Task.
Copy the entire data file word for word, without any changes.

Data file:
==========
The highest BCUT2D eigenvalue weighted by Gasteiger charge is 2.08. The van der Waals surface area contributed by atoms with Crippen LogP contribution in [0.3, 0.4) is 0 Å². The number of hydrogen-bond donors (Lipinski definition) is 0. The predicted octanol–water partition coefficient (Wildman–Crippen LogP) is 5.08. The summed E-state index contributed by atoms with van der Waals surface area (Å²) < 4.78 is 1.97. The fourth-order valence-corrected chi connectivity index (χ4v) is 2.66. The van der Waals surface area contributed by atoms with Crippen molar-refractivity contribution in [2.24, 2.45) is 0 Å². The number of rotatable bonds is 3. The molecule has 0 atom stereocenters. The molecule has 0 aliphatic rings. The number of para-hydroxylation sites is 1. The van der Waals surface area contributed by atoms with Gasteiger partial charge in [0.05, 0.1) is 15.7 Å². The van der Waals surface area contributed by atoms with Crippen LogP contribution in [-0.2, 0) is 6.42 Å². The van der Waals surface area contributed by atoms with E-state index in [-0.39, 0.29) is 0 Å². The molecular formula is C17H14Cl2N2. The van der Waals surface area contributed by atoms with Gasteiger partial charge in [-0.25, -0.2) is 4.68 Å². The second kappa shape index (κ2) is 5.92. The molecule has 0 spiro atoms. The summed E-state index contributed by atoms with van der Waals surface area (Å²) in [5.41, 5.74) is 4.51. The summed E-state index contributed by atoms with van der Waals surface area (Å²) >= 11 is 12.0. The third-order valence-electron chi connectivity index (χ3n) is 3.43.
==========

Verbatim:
The highest BCUT2D eigenvalue weighted by Gasteiger charge is 2.08. The van der Waals surface area contributed by atoms with Crippen LogP contribution in [0.3, 0.4) is 0 Å². The number of hydrogen-bond donors (Lipinski definition) is 0. The predicted octanol–water partition coefficient (Wildman–Crippen LogP) is 5.08. The summed E-state index contributed by atoms with van der Waals surface area (Å²) < 4.78 is 1.97. The fourth-order valence-corrected chi connectivity index (χ4v) is 2.66. The van der Waals surface area contributed by atoms with Crippen molar-refractivity contribution in [2.24, 2.45) is 0 Å². The number of rotatable bonds is 3. The molecule has 0 atom stereocenters. The molecule has 0 aliphatic rings. The number of para-hydroxylation sites is 1. The van der Waals surface area contributed by atoms with Gasteiger partial charge in [0.05, 0.1) is 15.7 Å². The van der Waals surface area contributed by atoms with Crippen LogP contribution in [-0.2, 0) is 6.42 Å². The van der Waals surface area contributed by atoms with E-state index in [-0.39, 0.29) is 0 Å². The molecular formula is C17H14Cl2N2. The van der Waals surface area contributed by atoms with Gasteiger partial charge in [-0.25, -0.2) is 4.68 Å². The second kappa shape index (κ2) is 5.92. The molecule has 0 spiro atoms. The summed E-state index contributed by atoms with van der Waals surface area (Å²) in [5.41, 5.74) is 4.51. The summed E-state index contributed by atoms with van der Waals surface area (Å²) >= 11 is 12.0. The third-order valence-electron chi connectivity index (χ3n) is 3.43.